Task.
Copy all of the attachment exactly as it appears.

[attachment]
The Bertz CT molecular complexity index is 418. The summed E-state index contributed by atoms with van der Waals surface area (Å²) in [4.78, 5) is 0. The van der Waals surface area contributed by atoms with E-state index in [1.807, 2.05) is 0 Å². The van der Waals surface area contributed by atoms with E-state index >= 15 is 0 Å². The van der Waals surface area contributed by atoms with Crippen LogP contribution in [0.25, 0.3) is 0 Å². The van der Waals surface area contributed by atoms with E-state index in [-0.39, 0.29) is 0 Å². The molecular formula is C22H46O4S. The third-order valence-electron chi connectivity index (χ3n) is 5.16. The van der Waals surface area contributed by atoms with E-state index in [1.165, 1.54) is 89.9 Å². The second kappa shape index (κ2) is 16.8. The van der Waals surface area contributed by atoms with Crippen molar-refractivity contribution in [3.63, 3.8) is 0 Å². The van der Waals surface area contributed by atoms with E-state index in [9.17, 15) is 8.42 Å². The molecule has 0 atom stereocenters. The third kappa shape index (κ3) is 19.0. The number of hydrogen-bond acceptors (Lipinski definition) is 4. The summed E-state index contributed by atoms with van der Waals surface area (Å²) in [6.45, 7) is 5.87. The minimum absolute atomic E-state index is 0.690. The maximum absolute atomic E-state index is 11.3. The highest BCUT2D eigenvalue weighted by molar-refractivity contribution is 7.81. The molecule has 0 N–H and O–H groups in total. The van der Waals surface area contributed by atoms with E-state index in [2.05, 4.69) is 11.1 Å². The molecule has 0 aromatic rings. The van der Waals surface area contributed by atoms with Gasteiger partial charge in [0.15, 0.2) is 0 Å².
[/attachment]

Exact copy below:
The Bertz CT molecular complexity index is 418. The summed E-state index contributed by atoms with van der Waals surface area (Å²) in [4.78, 5) is 0. The van der Waals surface area contributed by atoms with E-state index in [1.807, 2.05) is 0 Å². The van der Waals surface area contributed by atoms with E-state index >= 15 is 0 Å². The van der Waals surface area contributed by atoms with Crippen LogP contribution in [0.25, 0.3) is 0 Å². The van der Waals surface area contributed by atoms with E-state index in [-0.39, 0.29) is 0 Å². The molecular formula is C22H46O4S. The third-order valence-electron chi connectivity index (χ3n) is 5.16. The van der Waals surface area contributed by atoms with E-state index in [1.165, 1.54) is 89.9 Å². The second kappa shape index (κ2) is 16.8. The van der Waals surface area contributed by atoms with Crippen molar-refractivity contribution in [3.63, 3.8) is 0 Å². The van der Waals surface area contributed by atoms with E-state index in [9.17, 15) is 8.42 Å². The molecule has 0 atom stereocenters. The third kappa shape index (κ3) is 19.0. The number of hydrogen-bond acceptors (Lipinski definition) is 4. The summed E-state index contributed by atoms with van der Waals surface area (Å²) in [6.45, 7) is 5.87. The minimum absolute atomic E-state index is 0.690. The maximum absolute atomic E-state index is 11.3. The highest BCUT2D eigenvalue weighted by molar-refractivity contribution is 7.81. The molecule has 0 N–H and O–H groups in total. The van der Waals surface area contributed by atoms with E-state index in [2.05, 4.69) is 11.1 Å². The molecule has 0 aromatic rings. The van der Waals surface area contributed by atoms with Gasteiger partial charge in [0.15, 0.2) is 0 Å².